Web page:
Bravo, Bravo!

But there is a core message, an important one, directed ever more stridently at the poorest people in Britain and designed to deny hope and resourcefulness. If you are poor, the Government\’s message is simple: “You are not in charge of your life and prosperity. We are. Trust us. Keep on voting for us or you\’re stuffed.”

The means by which the message is transmitted is the creaking tax and benefit system. Looming changes in income tax mean that those earning more than £18,500 a year, which is lowish but not too uncomfortable, will be better off when the basic tax rate drops by 2 per cent. But given the abolition of the 10 per cent tax rate, coupled with the continuing feebleness of the personal allowance (you can earn £104.51 a week before you start paying a fifth of it to the exchequer – whoopee!), the lowest earners are hit. Those on £10,000 a year will now pay two or three quid a week more in tax. However, says the message, that\’s OK because they can promptly apply for “working tax credits”, “family credits” and other benefits.

However doughtily and responsibly you work for your 200 quid a week, even if you need every penny of it to survive, the Government will make you hand over a lump and then give it back, ceremoniously, via its huge and expensive bureaucracy. The message is that if you are poor, you must be kept in the status of client and petitioner. It would presumably save billions in administration if you just let low earners hang on to their wages; it would also fortify that sense of personal and family responsibility that government claims to like. Applying for state benefits as a fit person of working age makes everyone feel lousy, unless – or until – they are so desensitised and deprived of pride that they no longer care. But the abolition of the low tax band and the feeble personal allowance has made benefit-claiming inevitable for more people, for longer.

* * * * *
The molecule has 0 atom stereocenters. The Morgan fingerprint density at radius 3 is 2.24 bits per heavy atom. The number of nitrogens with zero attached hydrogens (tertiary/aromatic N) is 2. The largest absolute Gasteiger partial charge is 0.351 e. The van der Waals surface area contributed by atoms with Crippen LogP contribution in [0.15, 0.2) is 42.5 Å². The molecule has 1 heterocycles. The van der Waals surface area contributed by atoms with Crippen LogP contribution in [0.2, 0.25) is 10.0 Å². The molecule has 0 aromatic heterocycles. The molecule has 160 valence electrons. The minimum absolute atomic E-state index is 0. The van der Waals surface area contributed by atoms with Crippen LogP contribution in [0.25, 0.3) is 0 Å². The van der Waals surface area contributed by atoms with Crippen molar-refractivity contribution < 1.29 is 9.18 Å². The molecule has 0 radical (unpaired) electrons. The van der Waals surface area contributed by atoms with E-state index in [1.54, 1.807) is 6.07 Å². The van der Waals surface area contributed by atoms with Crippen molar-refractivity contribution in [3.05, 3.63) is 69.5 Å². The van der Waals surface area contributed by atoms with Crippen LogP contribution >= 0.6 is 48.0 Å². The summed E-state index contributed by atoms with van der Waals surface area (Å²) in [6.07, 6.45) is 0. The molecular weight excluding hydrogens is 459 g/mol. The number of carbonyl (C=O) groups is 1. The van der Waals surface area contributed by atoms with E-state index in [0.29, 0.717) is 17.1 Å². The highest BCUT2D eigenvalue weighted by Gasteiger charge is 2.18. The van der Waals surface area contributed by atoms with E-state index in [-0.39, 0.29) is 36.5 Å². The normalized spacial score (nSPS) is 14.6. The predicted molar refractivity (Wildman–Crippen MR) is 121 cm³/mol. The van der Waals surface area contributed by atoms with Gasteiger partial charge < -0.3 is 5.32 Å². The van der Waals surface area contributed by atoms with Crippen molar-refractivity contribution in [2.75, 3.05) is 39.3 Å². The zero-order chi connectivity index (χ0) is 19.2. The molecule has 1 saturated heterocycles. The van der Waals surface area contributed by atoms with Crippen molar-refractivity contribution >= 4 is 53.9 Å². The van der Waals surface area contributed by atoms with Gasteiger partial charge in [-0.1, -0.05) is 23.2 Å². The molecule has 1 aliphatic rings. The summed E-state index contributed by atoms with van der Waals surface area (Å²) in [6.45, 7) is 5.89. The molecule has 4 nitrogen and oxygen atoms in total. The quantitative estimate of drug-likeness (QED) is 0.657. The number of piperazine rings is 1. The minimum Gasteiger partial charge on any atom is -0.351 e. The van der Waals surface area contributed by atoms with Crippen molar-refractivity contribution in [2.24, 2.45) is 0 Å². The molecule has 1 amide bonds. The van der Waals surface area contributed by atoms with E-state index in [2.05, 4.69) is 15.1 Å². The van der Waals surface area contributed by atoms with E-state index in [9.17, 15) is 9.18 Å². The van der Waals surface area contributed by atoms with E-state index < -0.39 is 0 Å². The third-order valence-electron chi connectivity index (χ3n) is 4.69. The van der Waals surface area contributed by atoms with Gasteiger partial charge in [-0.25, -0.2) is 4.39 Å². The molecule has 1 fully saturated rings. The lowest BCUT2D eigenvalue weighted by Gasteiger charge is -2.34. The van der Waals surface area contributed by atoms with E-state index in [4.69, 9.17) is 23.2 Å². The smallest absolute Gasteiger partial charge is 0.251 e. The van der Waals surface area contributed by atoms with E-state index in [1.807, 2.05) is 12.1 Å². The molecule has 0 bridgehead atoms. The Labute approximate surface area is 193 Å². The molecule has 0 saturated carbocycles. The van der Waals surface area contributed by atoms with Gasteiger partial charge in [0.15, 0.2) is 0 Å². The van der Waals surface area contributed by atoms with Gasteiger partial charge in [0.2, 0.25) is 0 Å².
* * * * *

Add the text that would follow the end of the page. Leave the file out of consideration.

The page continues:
In which case, why is it right to send poor Britons the message that they can\’t trust themselves but only the State? Alistair Darling could ramp up the personal allowance, make it transferable and turn his mind to ways of letting people keep earnings rather than claim benefits. Pigs could fly.

4 comments on “Bravo, Bravo!

  1. Libby Purves says:

    “even if you need every penny of it to survive, the Government will make you hand over a lump and then give it back, ceremoniously, via its huge and expensive bureaucracy”

    She’s right that you will have to hand it over. However, she’s wrong to say that the government will hand it back. In most cases it won’t. This is largely because tax credits tend to be based on household, not individual, income. For example, two adults each earning about £15,000 p.a. with a child don’t qualify for working tax credit, so they will only lose as a result of Brown’s income tax changes.

    Brown’s abolition of the 10% income tax (which was in itself a gimmick anyway – it would have been more effective just to have a higher personal allowance) was designed to rob lower earners to earn himself a quick parliamentary advantage. Brown is a dishonest and incompetent man entirely lacking in conscience or decency.

  2. “It’s not a fifth, it’s a third, if you include Employee’s NI.”

    And it’s more like half if you include employer’s NI.

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